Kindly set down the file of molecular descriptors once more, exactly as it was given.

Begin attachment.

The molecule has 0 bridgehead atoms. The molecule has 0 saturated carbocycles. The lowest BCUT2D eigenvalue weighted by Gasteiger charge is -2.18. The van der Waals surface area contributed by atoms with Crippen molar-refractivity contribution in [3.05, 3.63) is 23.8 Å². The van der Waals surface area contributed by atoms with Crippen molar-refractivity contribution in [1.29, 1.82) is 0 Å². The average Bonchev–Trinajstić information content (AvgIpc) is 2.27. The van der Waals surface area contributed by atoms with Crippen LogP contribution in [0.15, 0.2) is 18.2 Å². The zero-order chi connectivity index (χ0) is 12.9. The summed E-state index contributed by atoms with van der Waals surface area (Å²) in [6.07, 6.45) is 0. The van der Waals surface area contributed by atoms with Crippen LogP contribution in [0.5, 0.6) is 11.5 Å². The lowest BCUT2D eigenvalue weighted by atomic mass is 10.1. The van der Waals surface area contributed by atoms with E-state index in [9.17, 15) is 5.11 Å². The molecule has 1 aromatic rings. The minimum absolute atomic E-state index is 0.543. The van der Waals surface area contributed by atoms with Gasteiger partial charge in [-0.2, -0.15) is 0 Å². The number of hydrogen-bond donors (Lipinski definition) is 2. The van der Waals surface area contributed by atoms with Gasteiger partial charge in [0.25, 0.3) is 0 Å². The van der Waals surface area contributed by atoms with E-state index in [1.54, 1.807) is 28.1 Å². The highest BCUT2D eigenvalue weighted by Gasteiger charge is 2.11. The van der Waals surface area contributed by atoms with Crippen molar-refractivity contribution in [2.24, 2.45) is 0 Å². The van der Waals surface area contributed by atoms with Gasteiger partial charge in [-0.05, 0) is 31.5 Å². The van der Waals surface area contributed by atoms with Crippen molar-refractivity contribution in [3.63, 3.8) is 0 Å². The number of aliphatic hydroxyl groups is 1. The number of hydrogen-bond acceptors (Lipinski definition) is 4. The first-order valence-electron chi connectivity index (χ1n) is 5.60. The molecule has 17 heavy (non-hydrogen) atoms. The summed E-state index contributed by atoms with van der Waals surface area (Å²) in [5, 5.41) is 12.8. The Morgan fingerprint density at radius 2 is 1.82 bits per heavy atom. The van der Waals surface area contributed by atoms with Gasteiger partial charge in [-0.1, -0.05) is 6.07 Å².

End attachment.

The molecule has 0 bridgehead atoms. The molecule has 0 saturated carbocycles. The lowest BCUT2D eigenvalue weighted by Gasteiger charge is -2.18. The van der Waals surface area contributed by atoms with Crippen molar-refractivity contribution in [3.05, 3.63) is 23.8 Å². The van der Waals surface area contributed by atoms with Crippen molar-refractivity contribution in [1.29, 1.82) is 0 Å². The average Bonchev–Trinajstić information content (AvgIpc) is 2.27. The van der Waals surface area contributed by atoms with Crippen LogP contribution in [0.15, 0.2) is 18.2 Å². The zero-order chi connectivity index (χ0) is 12.9. The summed E-state index contributed by atoms with van der Waals surface area (Å²) in [6.07, 6.45) is 0. The van der Waals surface area contributed by atoms with Crippen LogP contribution in [0.5, 0.6) is 11.5 Å². The lowest BCUT2D eigenvalue weighted by atomic mass is 10.1. The van der Waals surface area contributed by atoms with E-state index in [9.17, 15) is 5.11 Å². The molecule has 1 aromatic rings. The minimum absolute atomic E-state index is 0.543. The van der Waals surface area contributed by atoms with Gasteiger partial charge in [-0.2, -0.15) is 0 Å². The number of hydrogen-bond donors (Lipinski definition) is 2. The van der Waals surface area contributed by atoms with Gasteiger partial charge in [0.25, 0.3) is 0 Å². The van der Waals surface area contributed by atoms with E-state index in [1.54, 1.807) is 28.1 Å². The highest BCUT2D eigenvalue weighted by Gasteiger charge is 2.11. The van der Waals surface area contributed by atoms with Crippen molar-refractivity contribution in [2.24, 2.45) is 0 Å². The van der Waals surface area contributed by atoms with Gasteiger partial charge in [-0.05, 0) is 31.5 Å². The van der Waals surface area contributed by atoms with Crippen molar-refractivity contribution in [3.63, 3.8) is 0 Å². The number of aliphatic hydroxyl groups is 1. The number of hydrogen-bond acceptors (Lipinski definition) is 4. The first-order valence-electron chi connectivity index (χ1n) is 5.60. The molecule has 17 heavy (non-hydrogen) atoms. The summed E-state index contributed by atoms with van der Waals surface area (Å²) in [5, 5.41) is 12.8. The Morgan fingerprint density at radius 2 is 1.82 bits per heavy atom. The van der Waals surface area contributed by atoms with Gasteiger partial charge in [-0.1, -0.05) is 6.07 Å².